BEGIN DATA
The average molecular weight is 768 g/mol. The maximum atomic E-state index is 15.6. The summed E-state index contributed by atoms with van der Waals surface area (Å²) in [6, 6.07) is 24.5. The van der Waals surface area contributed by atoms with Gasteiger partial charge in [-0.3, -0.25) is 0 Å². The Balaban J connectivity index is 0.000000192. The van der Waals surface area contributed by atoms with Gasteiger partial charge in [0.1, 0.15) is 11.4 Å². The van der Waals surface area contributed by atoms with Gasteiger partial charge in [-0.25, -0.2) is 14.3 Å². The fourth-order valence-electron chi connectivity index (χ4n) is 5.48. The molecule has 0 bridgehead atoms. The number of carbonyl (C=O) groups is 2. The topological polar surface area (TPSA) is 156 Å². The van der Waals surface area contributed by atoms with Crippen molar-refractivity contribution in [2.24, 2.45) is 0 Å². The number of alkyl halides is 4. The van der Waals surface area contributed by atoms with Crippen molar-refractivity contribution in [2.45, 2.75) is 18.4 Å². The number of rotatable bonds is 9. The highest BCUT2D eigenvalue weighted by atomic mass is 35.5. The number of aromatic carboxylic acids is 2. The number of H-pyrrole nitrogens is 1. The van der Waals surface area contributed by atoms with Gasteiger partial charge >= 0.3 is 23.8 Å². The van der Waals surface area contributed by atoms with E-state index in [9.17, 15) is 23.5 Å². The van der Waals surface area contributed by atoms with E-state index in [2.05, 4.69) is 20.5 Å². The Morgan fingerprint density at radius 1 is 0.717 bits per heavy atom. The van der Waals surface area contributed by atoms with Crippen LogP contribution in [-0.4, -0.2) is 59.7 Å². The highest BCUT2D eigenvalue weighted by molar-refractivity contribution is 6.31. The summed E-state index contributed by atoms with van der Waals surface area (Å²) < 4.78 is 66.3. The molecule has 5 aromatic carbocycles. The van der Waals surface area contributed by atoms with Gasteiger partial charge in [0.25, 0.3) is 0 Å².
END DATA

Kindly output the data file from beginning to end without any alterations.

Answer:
The average molecular weight is 768 g/mol. The maximum atomic E-state index is 15.6. The summed E-state index contributed by atoms with van der Waals surface area (Å²) in [6, 6.07) is 24.5. The van der Waals surface area contributed by atoms with Gasteiger partial charge in [-0.3, -0.25) is 0 Å². The Balaban J connectivity index is 0.000000192. The van der Waals surface area contributed by atoms with Gasteiger partial charge in [0.1, 0.15) is 11.4 Å². The van der Waals surface area contributed by atoms with Gasteiger partial charge in [-0.25, -0.2) is 14.3 Å². The fourth-order valence-electron chi connectivity index (χ4n) is 5.48. The molecule has 0 bridgehead atoms. The number of carbonyl (C=O) groups is 2. The topological polar surface area (TPSA) is 156 Å². The van der Waals surface area contributed by atoms with Crippen molar-refractivity contribution in [2.24, 2.45) is 0 Å². The number of alkyl halides is 4. The van der Waals surface area contributed by atoms with Crippen molar-refractivity contribution in [2.45, 2.75) is 18.4 Å². The number of rotatable bonds is 9. The highest BCUT2D eigenvalue weighted by atomic mass is 35.5. The number of aromatic carboxylic acids is 2. The number of H-pyrrole nitrogens is 1. The van der Waals surface area contributed by atoms with Gasteiger partial charge >= 0.3 is 23.8 Å². The van der Waals surface area contributed by atoms with E-state index in [9.17, 15) is 23.5 Å². The van der Waals surface area contributed by atoms with E-state index in [2.05, 4.69) is 20.5 Å². The Morgan fingerprint density at radius 1 is 0.717 bits per heavy atom. The van der Waals surface area contributed by atoms with Crippen LogP contribution in [-0.4, -0.2) is 59.7 Å². The highest BCUT2D eigenvalue weighted by molar-refractivity contribution is 6.31. The summed E-state index contributed by atoms with van der Waals surface area (Å²) < 4.78 is 66.3. The molecule has 5 aromatic carbocycles. The van der Waals surface area contributed by atoms with Gasteiger partial charge in [0.25, 0.3) is 0 Å².